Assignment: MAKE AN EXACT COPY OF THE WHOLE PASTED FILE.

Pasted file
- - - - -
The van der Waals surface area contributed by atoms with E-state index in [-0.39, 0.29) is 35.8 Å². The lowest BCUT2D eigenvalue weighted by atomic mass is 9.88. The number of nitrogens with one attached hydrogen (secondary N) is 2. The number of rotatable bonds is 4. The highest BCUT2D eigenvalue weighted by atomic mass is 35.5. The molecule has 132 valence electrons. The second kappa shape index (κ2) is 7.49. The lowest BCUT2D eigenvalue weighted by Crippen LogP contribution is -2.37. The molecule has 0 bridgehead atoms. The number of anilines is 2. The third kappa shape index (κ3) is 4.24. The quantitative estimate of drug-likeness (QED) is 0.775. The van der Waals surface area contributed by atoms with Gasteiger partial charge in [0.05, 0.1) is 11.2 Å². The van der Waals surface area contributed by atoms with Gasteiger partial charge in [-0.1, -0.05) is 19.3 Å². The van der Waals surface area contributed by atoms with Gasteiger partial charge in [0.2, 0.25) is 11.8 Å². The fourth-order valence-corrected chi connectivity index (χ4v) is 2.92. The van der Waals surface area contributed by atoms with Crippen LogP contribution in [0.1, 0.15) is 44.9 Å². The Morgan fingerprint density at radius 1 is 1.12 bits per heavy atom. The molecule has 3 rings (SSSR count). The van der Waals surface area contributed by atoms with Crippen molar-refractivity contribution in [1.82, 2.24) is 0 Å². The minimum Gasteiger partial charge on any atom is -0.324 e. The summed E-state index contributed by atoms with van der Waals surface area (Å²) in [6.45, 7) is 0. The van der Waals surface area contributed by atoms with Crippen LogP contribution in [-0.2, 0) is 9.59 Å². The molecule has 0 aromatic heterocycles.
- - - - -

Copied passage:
The van der Waals surface area contributed by atoms with E-state index in [-0.39, 0.29) is 35.8 Å². The lowest BCUT2D eigenvalue weighted by atomic mass is 9.88. The number of nitrogens with one attached hydrogen (secondary N) is 2. The number of rotatable bonds is 4. The highest BCUT2D eigenvalue weighted by atomic mass is 35.5. The molecule has 132 valence electrons. The second kappa shape index (κ2) is 7.49. The lowest BCUT2D eigenvalue weighted by Crippen LogP contribution is -2.37. The molecule has 0 bridgehead atoms. The number of anilines is 2. The third kappa shape index (κ3) is 4.24. The quantitative estimate of drug-likeness (QED) is 0.775. The van der Waals surface area contributed by atoms with Gasteiger partial charge in [0.05, 0.1) is 11.2 Å². The van der Waals surface area contributed by atoms with Gasteiger partial charge in [-0.1, -0.05) is 19.3 Å². The van der Waals surface area contributed by atoms with Gasteiger partial charge in [0.2, 0.25) is 11.8 Å². The fourth-order valence-corrected chi connectivity index (χ4v) is 2.92. The van der Waals surface area contributed by atoms with Crippen LogP contribution in [0.1, 0.15) is 44.9 Å². The Morgan fingerprint density at radius 1 is 1.12 bits per heavy atom. The molecule has 3 rings (SSSR count). The van der Waals surface area contributed by atoms with Crippen molar-refractivity contribution in [1.82, 2.24) is 0 Å². The minimum Gasteiger partial charge on any atom is -0.324 e. The summed E-state index contributed by atoms with van der Waals surface area (Å²) in [6.45, 7) is 0. The van der Waals surface area contributed by atoms with Crippen LogP contribution in [-0.2, 0) is 9.59 Å². The molecule has 0 aromatic heterocycles.